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Trump-Appointed Judge Sets Mar-a-Lago Docs Trial Date for May 2024

Judge Aileen Cannon wrote that there wasn’t “a sufficient basis on this record to postpone” the trial.

Former President Donald Trump leaves the stage after delivering remarks June 10, 2023, in Greensboro, North Carolina.

A federal judge has set the trial date regarding the 37 charges former President Donald Trump faces for improperly retaining thousands of government documents, including hundreds of classified materials, at his Palm Beach, Florida, estate.

Pending any further delays, the trial will commence on May 20, 2024, according to an order from District Judge Aileen Cannon. It is planned to last for around two weeks.

Cannon, who was appointed by Trump, heard arguments from Department of Justice (DOJ) special counsel Jack Smith, who asked for a trial date in December of this year, as well as from Trump’s lawyers earlier this month, who wanted the trial to be delayed indefinitely until after the 2024 presidential election, in which Trump is a candidate.

In response to Trump’s request, Smith filed a brief last week calling the idea “backward,” noting that there is “no basis in law or fact for proceeding in such an indeterminate and open-ended fashion.” Smith also rejected Trump’s claim that a trial date before the election would be unfair to him, as the former president argued that an unbiased jury couldn’t be assembled before November 2024.

“There is no reason to credit the claim,” the DOJ response said. “Our jury system relies on the Court’s authority to craft a thorough and effective jury selection process, and on prospective jurors’ ability and willingness to decide cases based on the evidence presented to them, guided by legal instructions from the Court.”

Within her order, Cannon appeared to agree with Smith, though she did not agree to his timeline for the case, setting a trial date for nearly half a year after what he had requested.

Cannon’s order also cited “voluminous” evidence presented by DOJ prosecutors explaining why an indefinite court date was improper, and stated that there wasn’t “a sufficient basis on this record to postpone” a trial.

But the federal judge, who has ruled favorably for Trump in this case in the past, also described Smith’s request as “atypically accelerated” and “inconsistent,” in her view, with “ensuring a fair trial.”

Legal experts on social media had mixed reactions. Some said the delay will inevitably lead to more delays in the future, pushing the matter beyond the 2024 race, while others said that the May trial date would still be proper.

“In a case like this, [there is] plenty of opportunity for Trump to manufacture delay & if this date slips, it makes it far less likely [a] trial happens before the election,” said former federal prosecutor and current University of Alabama law professor Joyce Vance.

“Judge Cannon set Trump’s federal trial for his documents/obstruction/espionage case for May 2024. She should have set it earlier,” said Glenn Kirschner, a former federal prosecutor who is also a legal analyst for NBC News. “BUT it will be over months before the Nov. 2024 election. So people will know if they’re voting for a convicted felon or a completely exonerated man.”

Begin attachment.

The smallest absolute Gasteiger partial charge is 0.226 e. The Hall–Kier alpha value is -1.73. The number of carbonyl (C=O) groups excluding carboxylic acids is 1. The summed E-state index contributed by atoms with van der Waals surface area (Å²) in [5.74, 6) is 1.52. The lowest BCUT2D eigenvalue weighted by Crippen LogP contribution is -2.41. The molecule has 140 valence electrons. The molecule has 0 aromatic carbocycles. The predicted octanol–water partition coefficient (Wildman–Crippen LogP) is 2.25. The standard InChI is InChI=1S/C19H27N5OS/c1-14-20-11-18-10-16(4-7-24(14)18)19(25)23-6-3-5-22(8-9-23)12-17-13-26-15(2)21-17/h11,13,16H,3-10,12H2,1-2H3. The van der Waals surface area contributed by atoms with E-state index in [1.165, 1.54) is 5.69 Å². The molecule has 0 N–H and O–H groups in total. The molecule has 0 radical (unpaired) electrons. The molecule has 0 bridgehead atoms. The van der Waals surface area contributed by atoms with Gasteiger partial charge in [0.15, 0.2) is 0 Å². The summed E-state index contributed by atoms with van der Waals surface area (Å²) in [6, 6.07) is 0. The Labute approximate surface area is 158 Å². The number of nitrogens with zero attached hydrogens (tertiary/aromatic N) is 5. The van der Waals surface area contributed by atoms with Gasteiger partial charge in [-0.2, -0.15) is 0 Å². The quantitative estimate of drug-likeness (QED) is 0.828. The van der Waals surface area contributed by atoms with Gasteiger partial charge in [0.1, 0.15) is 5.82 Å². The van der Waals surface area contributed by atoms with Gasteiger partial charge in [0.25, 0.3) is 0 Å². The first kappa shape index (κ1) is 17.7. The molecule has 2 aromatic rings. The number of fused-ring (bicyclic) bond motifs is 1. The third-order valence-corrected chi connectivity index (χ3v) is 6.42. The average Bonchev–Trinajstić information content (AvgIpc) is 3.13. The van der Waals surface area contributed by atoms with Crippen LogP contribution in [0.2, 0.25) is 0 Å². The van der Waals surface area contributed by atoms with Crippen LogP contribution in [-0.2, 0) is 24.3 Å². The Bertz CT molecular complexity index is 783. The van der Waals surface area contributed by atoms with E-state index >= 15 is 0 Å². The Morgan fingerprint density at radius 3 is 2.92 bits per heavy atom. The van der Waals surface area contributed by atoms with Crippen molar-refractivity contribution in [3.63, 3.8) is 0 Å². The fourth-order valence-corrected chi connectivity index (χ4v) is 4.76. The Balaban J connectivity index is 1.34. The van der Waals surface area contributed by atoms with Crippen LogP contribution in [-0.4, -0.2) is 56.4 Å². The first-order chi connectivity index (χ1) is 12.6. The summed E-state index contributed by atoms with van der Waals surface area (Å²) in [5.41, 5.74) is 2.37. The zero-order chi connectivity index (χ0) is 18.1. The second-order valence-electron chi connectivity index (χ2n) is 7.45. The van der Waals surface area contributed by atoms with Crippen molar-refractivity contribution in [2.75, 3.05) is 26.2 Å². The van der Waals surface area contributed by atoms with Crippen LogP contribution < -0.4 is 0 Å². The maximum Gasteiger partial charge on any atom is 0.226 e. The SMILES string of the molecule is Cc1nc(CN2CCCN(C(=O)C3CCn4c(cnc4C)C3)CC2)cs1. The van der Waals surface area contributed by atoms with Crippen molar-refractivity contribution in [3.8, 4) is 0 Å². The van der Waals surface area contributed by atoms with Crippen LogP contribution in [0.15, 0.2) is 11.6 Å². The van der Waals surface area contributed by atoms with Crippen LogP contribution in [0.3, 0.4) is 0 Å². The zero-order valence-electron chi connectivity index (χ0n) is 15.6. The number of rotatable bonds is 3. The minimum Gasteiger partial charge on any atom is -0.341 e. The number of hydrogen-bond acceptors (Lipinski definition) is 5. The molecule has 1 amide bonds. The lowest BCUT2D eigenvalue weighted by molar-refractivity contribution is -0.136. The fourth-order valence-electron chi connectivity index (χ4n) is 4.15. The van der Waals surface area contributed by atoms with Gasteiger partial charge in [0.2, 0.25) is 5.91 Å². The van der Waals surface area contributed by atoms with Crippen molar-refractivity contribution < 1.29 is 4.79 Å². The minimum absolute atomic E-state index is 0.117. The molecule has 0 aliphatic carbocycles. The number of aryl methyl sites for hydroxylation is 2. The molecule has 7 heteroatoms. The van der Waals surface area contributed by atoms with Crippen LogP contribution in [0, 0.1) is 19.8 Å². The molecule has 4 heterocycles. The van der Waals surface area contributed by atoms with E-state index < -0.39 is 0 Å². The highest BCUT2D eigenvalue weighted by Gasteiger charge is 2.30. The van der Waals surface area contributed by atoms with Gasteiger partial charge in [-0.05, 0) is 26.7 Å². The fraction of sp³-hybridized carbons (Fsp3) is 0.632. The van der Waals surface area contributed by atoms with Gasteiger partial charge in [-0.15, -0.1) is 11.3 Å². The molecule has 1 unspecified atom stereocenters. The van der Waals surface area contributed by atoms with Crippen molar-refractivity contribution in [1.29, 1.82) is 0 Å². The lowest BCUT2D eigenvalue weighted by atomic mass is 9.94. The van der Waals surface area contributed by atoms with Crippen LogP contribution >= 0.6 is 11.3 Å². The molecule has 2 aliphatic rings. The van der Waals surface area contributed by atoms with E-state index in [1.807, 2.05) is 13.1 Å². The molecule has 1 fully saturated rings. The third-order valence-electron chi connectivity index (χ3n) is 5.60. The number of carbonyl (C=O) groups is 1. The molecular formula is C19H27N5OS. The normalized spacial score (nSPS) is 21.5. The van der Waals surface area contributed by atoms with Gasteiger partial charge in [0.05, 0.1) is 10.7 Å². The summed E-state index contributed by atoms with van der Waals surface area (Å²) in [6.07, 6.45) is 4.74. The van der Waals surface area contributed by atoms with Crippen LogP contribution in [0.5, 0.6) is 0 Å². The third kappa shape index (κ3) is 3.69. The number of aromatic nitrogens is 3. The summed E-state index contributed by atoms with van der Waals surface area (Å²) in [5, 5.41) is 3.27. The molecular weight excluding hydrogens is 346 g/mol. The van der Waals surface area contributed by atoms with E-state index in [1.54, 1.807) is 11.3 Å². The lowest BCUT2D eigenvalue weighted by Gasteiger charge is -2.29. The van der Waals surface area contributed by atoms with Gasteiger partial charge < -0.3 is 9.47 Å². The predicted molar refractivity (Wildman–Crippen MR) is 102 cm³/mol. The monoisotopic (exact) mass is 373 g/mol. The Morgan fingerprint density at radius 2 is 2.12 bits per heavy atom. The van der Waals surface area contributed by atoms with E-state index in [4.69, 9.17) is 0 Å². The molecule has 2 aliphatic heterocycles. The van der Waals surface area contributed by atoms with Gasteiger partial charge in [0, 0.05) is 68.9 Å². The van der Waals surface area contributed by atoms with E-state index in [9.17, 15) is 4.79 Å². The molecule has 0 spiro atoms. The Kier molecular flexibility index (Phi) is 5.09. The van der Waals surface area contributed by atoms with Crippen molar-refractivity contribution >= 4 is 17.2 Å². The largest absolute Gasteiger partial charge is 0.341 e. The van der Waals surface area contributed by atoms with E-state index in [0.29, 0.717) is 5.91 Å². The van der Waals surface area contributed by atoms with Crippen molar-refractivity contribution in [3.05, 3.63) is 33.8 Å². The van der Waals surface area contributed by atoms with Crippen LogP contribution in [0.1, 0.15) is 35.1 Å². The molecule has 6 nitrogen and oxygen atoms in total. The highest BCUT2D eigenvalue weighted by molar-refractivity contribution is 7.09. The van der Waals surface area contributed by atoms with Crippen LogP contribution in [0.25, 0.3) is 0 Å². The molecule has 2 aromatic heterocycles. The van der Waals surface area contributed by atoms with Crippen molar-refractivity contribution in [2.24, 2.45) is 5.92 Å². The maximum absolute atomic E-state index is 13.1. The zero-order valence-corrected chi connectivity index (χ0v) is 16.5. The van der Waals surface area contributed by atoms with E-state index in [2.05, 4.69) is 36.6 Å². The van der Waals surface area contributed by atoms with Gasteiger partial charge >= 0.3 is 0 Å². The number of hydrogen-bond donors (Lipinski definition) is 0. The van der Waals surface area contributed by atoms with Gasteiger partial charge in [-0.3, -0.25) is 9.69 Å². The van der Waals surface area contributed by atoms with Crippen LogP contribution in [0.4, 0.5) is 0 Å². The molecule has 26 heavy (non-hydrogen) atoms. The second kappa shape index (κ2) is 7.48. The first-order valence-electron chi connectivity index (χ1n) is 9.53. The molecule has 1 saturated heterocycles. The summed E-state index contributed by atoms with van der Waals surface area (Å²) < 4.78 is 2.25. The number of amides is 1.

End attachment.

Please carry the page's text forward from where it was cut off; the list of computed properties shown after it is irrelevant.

Cannon’s decision raises the possibility of either side filing an appeal to a higher court — Trump could raise constitutional questions, for example, over claims that the timeline is too quick, and thus unfair for his legal team to mount a defense, while Smith could argue against Cannon’s findings that his schedule is too aggressive.

If the trial isn’t delayed further, it will take place in the middle of the Republican Party’s primary nomination contests. Trump has complained about a trial taking place between now and November last year — however, by the time the trial commences, most of the primaries will already have happened, and Trump may already have enough wins to secure the nomination. (When he ran in 2016, Trump won the nomination by the end of May that year.)

The trial involves a slew of charges against Trump, including allegations that he violated the Espionage Act by improperly retaining thousands of government documents after leaving the White House.

After Trump’s departure from office, the National Archives and Records Administration (NARA) sought to get Trump to return the records in his possession for nearly a year. Over the course of 2021, Trump and his lawyer dismissed those attempts, only relenting when the agency threatened congressional involvement in the matter.

In January 2022, Trump allowed NARA officials to retrieve some documents from his Mar-a-Lago estate in Florida. After doing so, NARA saw that some of the materials they retrieved were marked classified, and requested that the DOJ get involved in pursuing the remainder of the classified documents. The DOJ issued a subpoena in May, which was carried out in June, with Trump again seemingly voluntarily cooperating with federal agents to return the documents.

Evidence later surfaced indicating that Trump had actually had an aide remove documents from a storage area at Mar-a-Lago prior to one of his lawyers combing through the documents that had remained in that room. Unaware that dozens of boxes had been moved, that lawyer informed the DOJ that all classified materials had been returned.

Because Trump had violated the terms of the subpoena and kept documents that were meant to be returned, the FBI obtained and carried out a search warrant in August, retrieving over 100 additional classified documents in addition to the close to 200 documents federal officials had already taken back.

If convicted, Trump could face a long prison sentence. However, he could still run for president, as the U.S. Constitution does not prohibit incarcerated people from pursuing that office.

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